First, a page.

Advocates call for targeted approach to address COVID-19 vaccine hesitancy in Canada

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Advocates calling for targeted approach to address COVID-19 vaccine hesitancy in Canada
WATCH ABOVE: While many people are eagerly awaiting their turn to get the COVID-19 vaccine, some people are more hesitant about receiving the shot. Advocates say fear and concern is often present among those groups who are underrepresented. Katherine Ward reports. – Jan 4, 2021

While many health-care workers eagerly wait for their turn to get the COVID-19 vaccine, not everyone is enthusiastic. Medical experts say vaccine hesitancy is an issue that is playing out across Canada.

Advocates like Sabina Vohra-Miller are calling on the government to take steps to find solutions that come from a place of transparency and understanding. Her foundation focuses on addressing inequalities in the health-care system.

Vohra-Miller spends hours talking to people about vaccines. She said she understands why many people are skeptical.

“If you feel as if your life is not valued, how do you trust that your life will be taken care of?” Vohra-Miller said. “We are not talking about an anti-vaxxer who is against all vaccines, we are talking about people who are genuinely anxious and afraid of the vaccine.”

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Dr. Amy Tan, a palliative care and family physician from Victoria, B.C., said new data suggests people from underrepresented communities make up a good portion of those who are concerned.

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“Those in racialized or Indigenous communities were much more hesitant to trust or want the COVID-19 vaccine than those who were not,” Tan said.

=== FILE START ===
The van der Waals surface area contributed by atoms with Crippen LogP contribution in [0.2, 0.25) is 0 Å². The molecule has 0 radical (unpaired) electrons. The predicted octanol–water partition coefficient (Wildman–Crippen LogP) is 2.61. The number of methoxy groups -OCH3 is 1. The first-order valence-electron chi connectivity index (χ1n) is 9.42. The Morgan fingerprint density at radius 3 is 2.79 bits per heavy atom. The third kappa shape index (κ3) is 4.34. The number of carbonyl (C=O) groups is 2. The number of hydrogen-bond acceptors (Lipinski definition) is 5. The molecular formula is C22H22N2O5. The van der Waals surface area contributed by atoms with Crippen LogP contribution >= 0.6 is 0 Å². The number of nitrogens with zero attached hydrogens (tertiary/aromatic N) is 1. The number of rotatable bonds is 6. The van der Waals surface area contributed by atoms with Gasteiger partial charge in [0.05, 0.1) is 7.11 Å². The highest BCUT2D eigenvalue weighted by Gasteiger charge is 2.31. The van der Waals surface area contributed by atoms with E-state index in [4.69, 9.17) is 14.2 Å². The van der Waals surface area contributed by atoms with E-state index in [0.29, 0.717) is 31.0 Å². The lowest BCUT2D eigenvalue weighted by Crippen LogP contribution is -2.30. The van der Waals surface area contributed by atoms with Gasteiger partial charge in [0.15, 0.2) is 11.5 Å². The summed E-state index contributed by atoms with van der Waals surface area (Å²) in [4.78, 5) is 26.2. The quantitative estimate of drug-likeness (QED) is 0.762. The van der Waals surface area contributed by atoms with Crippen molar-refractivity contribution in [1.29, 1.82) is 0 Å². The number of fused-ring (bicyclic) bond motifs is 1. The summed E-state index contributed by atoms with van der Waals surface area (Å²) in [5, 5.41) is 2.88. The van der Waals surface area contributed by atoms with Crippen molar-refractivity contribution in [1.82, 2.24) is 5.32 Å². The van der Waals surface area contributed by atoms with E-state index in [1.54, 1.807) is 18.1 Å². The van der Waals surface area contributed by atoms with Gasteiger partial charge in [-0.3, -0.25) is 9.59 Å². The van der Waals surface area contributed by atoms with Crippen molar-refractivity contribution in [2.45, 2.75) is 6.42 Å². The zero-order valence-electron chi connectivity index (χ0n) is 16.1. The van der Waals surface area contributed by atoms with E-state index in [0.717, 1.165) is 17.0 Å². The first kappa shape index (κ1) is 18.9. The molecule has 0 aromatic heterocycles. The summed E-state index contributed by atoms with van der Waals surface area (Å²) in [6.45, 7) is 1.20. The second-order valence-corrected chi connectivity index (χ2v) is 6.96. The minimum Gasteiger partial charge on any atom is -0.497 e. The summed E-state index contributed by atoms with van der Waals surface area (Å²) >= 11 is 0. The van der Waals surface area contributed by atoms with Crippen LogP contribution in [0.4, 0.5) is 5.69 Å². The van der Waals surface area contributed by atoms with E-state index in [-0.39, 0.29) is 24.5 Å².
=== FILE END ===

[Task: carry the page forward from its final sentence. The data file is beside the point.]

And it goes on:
Experts said it is important to not dismiss vaccine fears, and that the best course of action is an approach based in compassion and education.

Joe Hester, the executive director for Anishnawbe Health Toronto, said many people in his community are worried about going to the hospital because of fear of maltreatment.

“It’s largely historical kind of situation, where our people have historically experienced not-so-nice things,” Hester said, “(including) experimentation done on our people of various sorts.”

Advocates say there are simple ways officials can build trust while addressing vaccine fears.

“What we really must do is engage with community health organizations on the ground level,” Vohra-Miller said.

Hester said he believes his community will have greater confidence in the process if people they trust are involved in the services, including administering shots when the time comes.

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Tan said building that trust will be a key factor in charting a course for success when it comes to COVID-19, because time is of the essence, and numbers are a matter of life and death.

“Until 70 per cent of the population is vaccinated, but especially those who are high risk, this is not over until all of us are taken care of,” Tan said.

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